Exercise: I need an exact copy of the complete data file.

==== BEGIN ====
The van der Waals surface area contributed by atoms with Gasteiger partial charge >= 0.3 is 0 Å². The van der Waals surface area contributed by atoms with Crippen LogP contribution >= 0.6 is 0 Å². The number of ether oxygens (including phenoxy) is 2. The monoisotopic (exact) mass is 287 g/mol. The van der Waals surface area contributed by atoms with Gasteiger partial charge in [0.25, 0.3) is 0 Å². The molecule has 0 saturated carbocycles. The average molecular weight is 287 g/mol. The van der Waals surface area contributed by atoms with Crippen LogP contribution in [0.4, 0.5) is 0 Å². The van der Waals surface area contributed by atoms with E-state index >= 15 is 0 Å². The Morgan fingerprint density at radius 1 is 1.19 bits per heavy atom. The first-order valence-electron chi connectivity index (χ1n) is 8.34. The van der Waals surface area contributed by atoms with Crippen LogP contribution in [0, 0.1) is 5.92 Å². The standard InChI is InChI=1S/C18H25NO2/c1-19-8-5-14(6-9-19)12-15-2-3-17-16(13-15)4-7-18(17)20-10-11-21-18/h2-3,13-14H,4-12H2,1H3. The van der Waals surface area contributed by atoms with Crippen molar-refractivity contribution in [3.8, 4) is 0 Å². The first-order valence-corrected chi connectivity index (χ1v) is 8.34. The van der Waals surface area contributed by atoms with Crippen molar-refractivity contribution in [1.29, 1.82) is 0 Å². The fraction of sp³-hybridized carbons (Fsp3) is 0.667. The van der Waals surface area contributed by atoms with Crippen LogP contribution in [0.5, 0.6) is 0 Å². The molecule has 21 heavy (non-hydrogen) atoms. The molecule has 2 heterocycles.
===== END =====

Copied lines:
The van der Waals surface area contributed by atoms with Gasteiger partial charge >= 0.3 is 0 Å². The van der Waals surface area contributed by atoms with Crippen LogP contribution >= 0.6 is 0 Å². The number of ether oxygens (including phenoxy) is 2. The monoisotopic (exact) mass is 287 g/mol. The van der Waals surface area contributed by atoms with Gasteiger partial charge in [0.25, 0.3) is 0 Å². The molecule has 0 saturated carbocycles. The average molecular weight is 287 g/mol. The van der Waals surface area contributed by atoms with Crippen LogP contribution in [0.4, 0.5) is 0 Å². The van der Waals surface area contributed by atoms with E-state index >= 15 is 0 Å². The Morgan fingerprint density at radius 1 is 1.19 bits per heavy atom. The first-order valence-electron chi connectivity index (χ1n) is 8.34. The van der Waals surface area contributed by atoms with Crippen LogP contribution in [0, 0.1) is 5.92 Å². The standard InChI is InChI=1S/C18H25NO2/c1-19-8-5-14(6-9-19)12-15-2-3-17-16(13-15)4-7-18(17)20-10-11-21-18/h2-3,13-14H,4-12H2,1H3. The van der Waals surface area contributed by atoms with Crippen molar-refractivity contribution in [3.8, 4) is 0 Å². The first-order valence-corrected chi connectivity index (χ1v) is 8.34. The van der Waals surface area contributed by atoms with Crippen molar-refractivity contribution in [1.29, 1.82) is 0 Å². The fraction of sp³-hybridized carbons (Fsp3) is 0.667. The van der Waals surface area contributed by atoms with Crippen LogP contribution in [0.5, 0.6) is 0 Å². The molecule has 21 heavy (non-hydrogen) atoms. The molecule has 2 heterocycles.